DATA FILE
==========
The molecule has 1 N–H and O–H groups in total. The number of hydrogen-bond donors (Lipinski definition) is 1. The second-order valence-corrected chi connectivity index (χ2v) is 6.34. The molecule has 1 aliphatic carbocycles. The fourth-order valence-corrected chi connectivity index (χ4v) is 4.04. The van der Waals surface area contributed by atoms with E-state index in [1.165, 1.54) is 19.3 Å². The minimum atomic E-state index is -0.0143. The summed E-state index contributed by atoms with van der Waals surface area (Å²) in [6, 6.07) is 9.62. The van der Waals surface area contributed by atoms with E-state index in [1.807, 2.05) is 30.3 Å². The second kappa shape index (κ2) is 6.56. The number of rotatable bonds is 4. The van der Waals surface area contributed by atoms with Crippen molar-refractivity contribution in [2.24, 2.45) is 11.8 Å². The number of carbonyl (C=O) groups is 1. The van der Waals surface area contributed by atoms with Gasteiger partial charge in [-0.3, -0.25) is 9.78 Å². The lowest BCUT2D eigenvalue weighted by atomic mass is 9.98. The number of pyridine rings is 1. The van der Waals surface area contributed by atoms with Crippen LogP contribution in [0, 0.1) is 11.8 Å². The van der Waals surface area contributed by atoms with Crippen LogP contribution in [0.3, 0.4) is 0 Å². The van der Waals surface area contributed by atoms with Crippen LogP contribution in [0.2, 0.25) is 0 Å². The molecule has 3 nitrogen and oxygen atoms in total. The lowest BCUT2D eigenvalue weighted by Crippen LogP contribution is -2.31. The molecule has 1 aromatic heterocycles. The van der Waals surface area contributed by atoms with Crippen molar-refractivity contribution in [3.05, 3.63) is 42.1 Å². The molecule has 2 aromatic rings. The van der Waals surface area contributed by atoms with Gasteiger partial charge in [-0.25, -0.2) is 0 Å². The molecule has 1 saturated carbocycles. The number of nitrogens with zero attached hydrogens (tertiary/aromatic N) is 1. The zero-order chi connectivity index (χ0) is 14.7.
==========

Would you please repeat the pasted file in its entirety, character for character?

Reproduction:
The molecule has 1 N–H and O–H groups in total. The number of hydrogen-bond donors (Lipinski definition) is 1. The second-order valence-corrected chi connectivity index (χ2v) is 6.34. The molecule has 1 aliphatic carbocycles. The fourth-order valence-corrected chi connectivity index (χ4v) is 4.04. The van der Waals surface area contributed by atoms with E-state index in [1.165, 1.54) is 19.3 Å². The minimum atomic E-state index is -0.0143. The summed E-state index contributed by atoms with van der Waals surface area (Å²) in [6, 6.07) is 9.62. The van der Waals surface area contributed by atoms with E-state index in [1.807, 2.05) is 30.3 Å². The second kappa shape index (κ2) is 6.56. The number of rotatable bonds is 4. The van der Waals surface area contributed by atoms with Crippen molar-refractivity contribution in [2.24, 2.45) is 11.8 Å². The number of carbonyl (C=O) groups is 1. The van der Waals surface area contributed by atoms with Gasteiger partial charge in [-0.3, -0.25) is 9.78 Å². The lowest BCUT2D eigenvalue weighted by atomic mass is 9.98. The number of pyridine rings is 1. The van der Waals surface area contributed by atoms with Crippen LogP contribution in [0, 0.1) is 11.8 Å². The van der Waals surface area contributed by atoms with Crippen LogP contribution in [0.3, 0.4) is 0 Å². The van der Waals surface area contributed by atoms with Crippen LogP contribution in [0.2, 0.25) is 0 Å². The molecule has 3 nitrogen and oxygen atoms in total. The lowest BCUT2D eigenvalue weighted by Crippen LogP contribution is -2.31. The molecule has 1 aromatic heterocycles. The van der Waals surface area contributed by atoms with Crippen molar-refractivity contribution in [3.05, 3.63) is 42.1 Å². The molecule has 2 aromatic rings. The van der Waals surface area contributed by atoms with Gasteiger partial charge in [-0.25, -0.2) is 0 Å². The molecule has 1 saturated carbocycles. The number of nitrogens with zero attached hydrogens (tertiary/aromatic N) is 1. The zero-order chi connectivity index (χ0) is 14.7.